Rug

DATE:
1600–1699
MATERIAL AND TECHNIQUE:
Wool
CLASSIFICATION:
Carpets
DIMENSIONS:
115 × 103 1/2 in. (2 m 92.1 cm × 2 m 62.89 cm)
DEPARTMENT:
Decorative Arts and Design
LOCATION:
Wendy and Emery Reves Collection - Grand Salon, Level 3
CREDIT LINE:
Dallas Museum of Art, The Wendy and Emery Reves Collection
COPYRIGHT:
Image courtesy Dallas Museum of Art
OBJECT NUMBER:
1985.R.104

General Description

During the late 15th and early 16th centuries, the Portuguese acquired trading outposts around the world. In 1482, they built a fort on the Guinea coast of Africa to protect their exportation of slaves, ivory, and gold. Vasco da Gama's renowned expedition around the Cape of Good Hope gave his nation important contacts with the Malindi in East Africa and with the cities of Calicut, Cochin, and Goa in India. This last city became the jewel of the empire.

In 1510, Goa was made the capital of the Portuguese state of India. From this Indian colony, Portugal was able to obtain luxury items unknown to the rest of Europe. It was also able to use the age-old craft traditions of India for the production of custom products in the Portuguese taste; this rug is such a piece.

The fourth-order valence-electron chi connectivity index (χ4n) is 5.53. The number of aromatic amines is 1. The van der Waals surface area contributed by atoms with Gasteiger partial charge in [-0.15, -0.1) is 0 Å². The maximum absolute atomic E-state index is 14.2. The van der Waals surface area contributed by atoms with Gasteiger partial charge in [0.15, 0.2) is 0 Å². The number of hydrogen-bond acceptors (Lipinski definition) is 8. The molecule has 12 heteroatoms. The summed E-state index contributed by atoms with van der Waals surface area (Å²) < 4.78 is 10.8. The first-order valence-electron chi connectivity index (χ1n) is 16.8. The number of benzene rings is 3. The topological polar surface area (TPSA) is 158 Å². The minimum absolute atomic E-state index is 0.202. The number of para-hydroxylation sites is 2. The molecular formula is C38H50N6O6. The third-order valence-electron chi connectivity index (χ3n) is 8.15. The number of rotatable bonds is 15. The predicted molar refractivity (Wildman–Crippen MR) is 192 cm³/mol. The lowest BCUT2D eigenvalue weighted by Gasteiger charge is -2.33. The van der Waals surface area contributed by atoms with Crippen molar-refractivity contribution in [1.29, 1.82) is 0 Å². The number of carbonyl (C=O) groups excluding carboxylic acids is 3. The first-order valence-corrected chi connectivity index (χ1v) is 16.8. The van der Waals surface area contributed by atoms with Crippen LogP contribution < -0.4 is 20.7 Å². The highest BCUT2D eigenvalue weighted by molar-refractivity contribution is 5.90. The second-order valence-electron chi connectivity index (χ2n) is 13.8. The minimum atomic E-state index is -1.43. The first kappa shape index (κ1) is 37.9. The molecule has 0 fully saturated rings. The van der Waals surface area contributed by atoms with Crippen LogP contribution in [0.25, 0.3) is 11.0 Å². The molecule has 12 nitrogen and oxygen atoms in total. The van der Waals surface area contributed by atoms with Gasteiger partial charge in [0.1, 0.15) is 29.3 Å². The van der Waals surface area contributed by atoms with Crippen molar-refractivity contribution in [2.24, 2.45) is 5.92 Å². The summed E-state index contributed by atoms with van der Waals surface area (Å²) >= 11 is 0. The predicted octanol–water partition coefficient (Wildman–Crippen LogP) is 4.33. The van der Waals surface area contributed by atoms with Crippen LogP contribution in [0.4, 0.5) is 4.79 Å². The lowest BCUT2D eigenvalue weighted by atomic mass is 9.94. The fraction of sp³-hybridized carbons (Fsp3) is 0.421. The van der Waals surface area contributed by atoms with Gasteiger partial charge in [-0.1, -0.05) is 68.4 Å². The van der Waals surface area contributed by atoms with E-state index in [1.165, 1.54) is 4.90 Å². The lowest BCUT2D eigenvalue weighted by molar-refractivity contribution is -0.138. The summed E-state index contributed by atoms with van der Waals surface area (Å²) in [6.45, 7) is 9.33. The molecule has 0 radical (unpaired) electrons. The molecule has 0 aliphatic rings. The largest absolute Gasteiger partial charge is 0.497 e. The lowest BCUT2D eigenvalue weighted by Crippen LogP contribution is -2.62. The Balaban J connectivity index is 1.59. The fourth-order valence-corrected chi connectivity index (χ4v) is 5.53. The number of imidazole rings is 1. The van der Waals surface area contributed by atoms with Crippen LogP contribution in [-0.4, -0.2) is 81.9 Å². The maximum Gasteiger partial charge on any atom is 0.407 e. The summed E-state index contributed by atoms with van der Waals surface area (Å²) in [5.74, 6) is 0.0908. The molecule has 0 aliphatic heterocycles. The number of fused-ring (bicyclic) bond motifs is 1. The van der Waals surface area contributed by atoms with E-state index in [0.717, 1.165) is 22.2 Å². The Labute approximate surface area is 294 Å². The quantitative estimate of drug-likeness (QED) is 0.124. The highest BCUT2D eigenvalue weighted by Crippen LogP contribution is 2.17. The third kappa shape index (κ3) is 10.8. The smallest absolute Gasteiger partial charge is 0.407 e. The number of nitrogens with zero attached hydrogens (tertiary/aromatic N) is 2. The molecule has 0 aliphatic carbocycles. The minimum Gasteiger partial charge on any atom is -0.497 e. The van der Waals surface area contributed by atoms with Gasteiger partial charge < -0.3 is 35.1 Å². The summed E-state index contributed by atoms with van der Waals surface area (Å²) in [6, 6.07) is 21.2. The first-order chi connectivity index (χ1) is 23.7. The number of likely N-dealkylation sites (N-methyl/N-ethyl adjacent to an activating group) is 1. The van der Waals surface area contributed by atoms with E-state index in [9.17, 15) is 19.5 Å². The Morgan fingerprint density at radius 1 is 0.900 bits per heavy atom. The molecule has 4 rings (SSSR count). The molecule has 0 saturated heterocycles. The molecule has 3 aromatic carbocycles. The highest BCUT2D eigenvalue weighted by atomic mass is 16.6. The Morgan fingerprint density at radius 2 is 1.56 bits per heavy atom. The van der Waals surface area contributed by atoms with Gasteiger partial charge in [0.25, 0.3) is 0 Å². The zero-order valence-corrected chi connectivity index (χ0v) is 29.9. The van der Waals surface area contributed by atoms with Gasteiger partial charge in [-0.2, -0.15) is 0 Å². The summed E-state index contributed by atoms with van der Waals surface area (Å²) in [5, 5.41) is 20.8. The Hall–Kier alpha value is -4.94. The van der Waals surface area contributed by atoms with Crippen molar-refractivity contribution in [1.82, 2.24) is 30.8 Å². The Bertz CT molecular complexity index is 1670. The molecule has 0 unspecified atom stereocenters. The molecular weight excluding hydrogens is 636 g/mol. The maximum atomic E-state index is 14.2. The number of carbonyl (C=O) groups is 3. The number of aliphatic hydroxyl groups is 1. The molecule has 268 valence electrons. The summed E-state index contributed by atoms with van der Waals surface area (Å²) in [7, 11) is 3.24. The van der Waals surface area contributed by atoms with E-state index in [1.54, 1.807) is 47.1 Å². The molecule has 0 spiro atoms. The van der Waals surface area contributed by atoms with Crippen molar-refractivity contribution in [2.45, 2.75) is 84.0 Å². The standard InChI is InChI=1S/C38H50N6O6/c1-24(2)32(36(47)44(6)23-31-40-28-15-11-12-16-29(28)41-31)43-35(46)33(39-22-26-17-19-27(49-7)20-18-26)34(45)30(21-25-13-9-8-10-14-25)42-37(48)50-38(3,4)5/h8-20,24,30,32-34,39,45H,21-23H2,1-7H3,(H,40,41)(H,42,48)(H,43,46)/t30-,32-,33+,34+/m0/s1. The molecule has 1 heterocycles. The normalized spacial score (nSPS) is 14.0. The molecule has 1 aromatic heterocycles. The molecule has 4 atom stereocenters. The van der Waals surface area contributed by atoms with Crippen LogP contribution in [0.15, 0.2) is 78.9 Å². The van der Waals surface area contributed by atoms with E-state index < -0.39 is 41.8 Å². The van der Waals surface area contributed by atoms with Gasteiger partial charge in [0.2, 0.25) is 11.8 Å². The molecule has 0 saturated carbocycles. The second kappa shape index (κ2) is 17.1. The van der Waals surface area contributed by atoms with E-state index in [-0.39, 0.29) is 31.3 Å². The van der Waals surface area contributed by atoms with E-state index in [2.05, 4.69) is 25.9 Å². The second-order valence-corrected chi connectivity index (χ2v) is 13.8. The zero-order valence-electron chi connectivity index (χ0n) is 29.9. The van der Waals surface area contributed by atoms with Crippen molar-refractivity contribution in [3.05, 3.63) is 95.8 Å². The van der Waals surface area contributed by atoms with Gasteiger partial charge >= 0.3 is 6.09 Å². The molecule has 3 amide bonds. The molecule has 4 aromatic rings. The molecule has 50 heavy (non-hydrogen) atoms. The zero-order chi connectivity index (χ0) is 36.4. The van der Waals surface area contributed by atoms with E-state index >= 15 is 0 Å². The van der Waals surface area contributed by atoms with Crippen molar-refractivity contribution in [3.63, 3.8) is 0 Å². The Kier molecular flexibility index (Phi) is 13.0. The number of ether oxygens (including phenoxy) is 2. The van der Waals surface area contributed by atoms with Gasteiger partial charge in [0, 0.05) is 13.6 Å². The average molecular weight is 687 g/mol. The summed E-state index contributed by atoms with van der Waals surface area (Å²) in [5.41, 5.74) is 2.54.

Made in India in the 17th century, this rug features brightly colored butterflies, birds, horses, cattle, and flowers in a gardenlike setting. The central motif features a heraldic double-headed eagle surmounted by a stylized plumed crown which has a single three-petal tulip finial. Although the meaning of this particular device is unknown, the double-headed eagle is traditionally associated with the Habsburg family of Austria and Spain. More in keeping with Indian taste is the border motif of carnations and pomegranates. The airy quality of this design and the light-colored ground relate to Indian inlay work in stone and ivory.

Adapted from

  • Dallas Museum of Art, Decorative Arts Highlights from the Wendy and Emery Reves Collection (Dallas, Texas: Dallas Museum of Art, 1995), 36.
  • Dallas Museum of Art, The Wendy and Emery Reves Collection (Dallas, Texas: Dallas Museum of Art, 1985), 209.